# Creation/annihilation operators question

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Antarres
I've recently stumbled upon something that looked kind of silly, but I still find myself a bit confused by it. Namely in quantum field theory, when we quantize a scalar field, we impose commutation relations on creation and annihilation operators that correspond to momenta in their mode expansion.
$$[a_{\textbf{k}},a^\dagger_{\textbf{k}'}] = \delta^{(3)}(\textbf{k} - \textbf{k}')$$

This continuum case of the usual creation/annihilation commutator makes a ##\delta^{(3)}(0)## factor when we act on a certain state vector with its annihilation operator. When we work with expected values of operators and this factor appears, we often treat it as the volume of space enclosing the system, and then draw conclusions in terms of densities corresponding to this volume. However, what if we're interested in looking exactly at a state vector, not bilinear forms that would be operators, nor their expected values.

For example, let's say we define a vector ##\lvert 1_{\textbf{k}}>##, as a vector which has occupation number 1 for 3-momentum ##\textbf{k}##, that is, it has one particle of this momentum. We act on it with annihilation operator:
$$a_{\textbf{k}}\lvert 1_{\textbf{k}}> = a_{\textbf{k}}a^\dagger_{\textbf{k}}\lvert 0> = (a^\dagger_{\textbf{k}}a_{\textbf{k}} + \delta^{(3)}(0))\lvert 0> = \delta^{(3)}(0)\lvert 0>$$

What sense do we make of this resulting state, if it has this diverging factor in front of it? I assume it may have to do with our assumption that the momentum of the particle is innitially completely defined, but this looked like the treatment that was usual so far in QFT textbooks, just they never consider this case as far as I've noticed.

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Gold Member
2022 Award
You stumbled over an issue that is usually not so carefully treated and then you run into trouble. That's the way QFT is usually taught and to some extent that's because there's no simple way to formulate it mathematically rigorously (at least not interacting field theories).

The problem is that you build the Fock space for a particle in an infinite 3D space and thus your momentum components are observables with an entirely continuous spectrum. Indeed the momentum "eigenvalues" are just ##\vec{p} \in \mathbb{R}^3##.

From ordinary quantum mechanics you already know that the momentum eigenfunctions are ##u_{\vec{p}}(\vec{x})=N \exp(\mathrm{i} \vec{p} \cdot \vec{x})## are not really "allowed functions", because they are not square integrable and you can only normalize them to ##\delta## distributions ##\label \vec{p}|\vec{p}' \rangle=\delta^{(3)}(\vec{p}-\vec{p}')##.

Now all this is cured in some sense by putting the particles into a finite volume. You could try it with a "cavity", i.e., a potential cubic box with infinite walls. That's however not a clever choice when you want to study finally indeed scattering theory for particles in the entire infinite-volume space, because there you like to have well-defined momentum operators also for the finite-volume box (which you don't have with rigid boundary conditions at the boundaries of the box).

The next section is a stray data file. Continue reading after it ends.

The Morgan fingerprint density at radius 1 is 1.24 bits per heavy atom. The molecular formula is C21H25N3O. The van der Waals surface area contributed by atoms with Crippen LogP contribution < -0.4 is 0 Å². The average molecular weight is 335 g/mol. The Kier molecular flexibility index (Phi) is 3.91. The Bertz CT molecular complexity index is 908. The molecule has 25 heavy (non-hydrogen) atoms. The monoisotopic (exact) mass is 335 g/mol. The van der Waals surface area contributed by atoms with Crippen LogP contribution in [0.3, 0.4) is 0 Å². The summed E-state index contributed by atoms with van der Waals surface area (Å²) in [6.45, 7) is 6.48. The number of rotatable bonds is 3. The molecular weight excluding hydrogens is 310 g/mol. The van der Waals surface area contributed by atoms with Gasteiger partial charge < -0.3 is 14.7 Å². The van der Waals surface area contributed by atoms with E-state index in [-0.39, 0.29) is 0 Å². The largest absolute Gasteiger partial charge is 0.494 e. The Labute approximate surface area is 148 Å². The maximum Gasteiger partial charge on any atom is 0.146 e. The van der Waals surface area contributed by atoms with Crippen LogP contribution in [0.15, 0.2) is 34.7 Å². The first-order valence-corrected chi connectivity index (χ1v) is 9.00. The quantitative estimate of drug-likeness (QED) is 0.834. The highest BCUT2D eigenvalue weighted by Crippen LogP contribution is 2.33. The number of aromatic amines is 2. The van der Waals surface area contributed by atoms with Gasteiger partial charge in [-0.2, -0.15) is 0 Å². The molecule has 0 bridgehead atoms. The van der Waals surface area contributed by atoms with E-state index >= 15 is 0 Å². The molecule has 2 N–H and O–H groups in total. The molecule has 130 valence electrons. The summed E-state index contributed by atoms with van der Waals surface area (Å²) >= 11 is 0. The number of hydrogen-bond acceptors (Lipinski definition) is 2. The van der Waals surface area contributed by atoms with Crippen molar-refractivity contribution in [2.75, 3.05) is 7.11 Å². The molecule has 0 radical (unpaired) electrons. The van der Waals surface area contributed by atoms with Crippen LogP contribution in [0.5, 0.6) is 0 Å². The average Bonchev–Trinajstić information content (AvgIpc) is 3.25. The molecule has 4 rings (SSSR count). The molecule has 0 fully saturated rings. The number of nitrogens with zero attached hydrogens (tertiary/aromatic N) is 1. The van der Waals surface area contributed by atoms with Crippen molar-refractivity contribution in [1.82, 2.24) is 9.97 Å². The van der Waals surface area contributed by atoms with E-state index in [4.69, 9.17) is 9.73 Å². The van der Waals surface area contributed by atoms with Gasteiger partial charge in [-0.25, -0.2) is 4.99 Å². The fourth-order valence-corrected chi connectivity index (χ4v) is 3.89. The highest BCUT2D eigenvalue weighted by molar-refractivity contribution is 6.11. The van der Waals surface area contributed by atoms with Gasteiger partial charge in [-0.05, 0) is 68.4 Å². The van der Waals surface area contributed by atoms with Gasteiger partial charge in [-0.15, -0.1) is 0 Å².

That's why it's more suitable to consider a finite cube of length ##L## and impose periodic boundary conditions on the wave functions,
$$\psi(\vec{x}+\vec{n} L)=\psi(\vec{x}) \quad \text{for all} \quad \vec{n} \in \mathbb{Z}^{3}.$$
Then it's easy to see that you still have a well-defined self-adjoint momentum operator (in the 1st-quantization formalism), ##\hat{\vec{p}}=-\mathrm{i} \vec{\nabla}## and thus momentum eigensolutions ##u_{\vec{p}}=N \exp(\mathrm{i} \vec{p} \cdot \vec{x})##, but now due to the boundary conditions you have only a discrete set of momentum
$$\vec{p} = \vec{n} \frac{2 \pi}{L}, \quad \vec{n} \in \mathbb{Z}.$$
Also the eigenmodes are normalizable and you have
$$\langle \vec{p}|\vec{p}' \rangle=\int_{[0,L]^3} \mathrm{d} ^3 x u_{\vec{p}}^*(\vec{x}) u_{\vec{p}'}(\vec{x}) = \delta_{\vec{p},\vec{p}'},$$
where the ##\delta## here is a usual Kronecker ##\delta## which is simply 1 for ##\vec{p}=\vec{p}'## and 0 otherwise.

Now you can build your Fock space without the troubles you recognized above. To get the "infinite-volume limit" you have to define useful physical quantities in such a way that the limit ##L \rightarrow \infty## makes sense, and then the sum over momentum eigenstates translates into an integral, i.e., in an operator sense
$$\frac{1}{V} \sum_{\vec{p}} \rightarrow \int_{\mathbb{R}^3} \frac{\mathrm{d}^3 p}{(2 \pi)^3}.$$

The first encounter with infinities is when looking at total energy and momentum, where in the relativistic case you get an infinity (even in the finite volume), because a naive expression for the total energy operator (the Hamiltonian of the free QFT) is
$$\hat{H}=\sum_{\vec{p}} E(\vec{p}) [\hat{a}^{\dagger}(\vec{p}) \hat{a}(\vec{p}) + \hat{b}(\vec{p}) \hat{b}^{\dagger}(\vec{p}).$$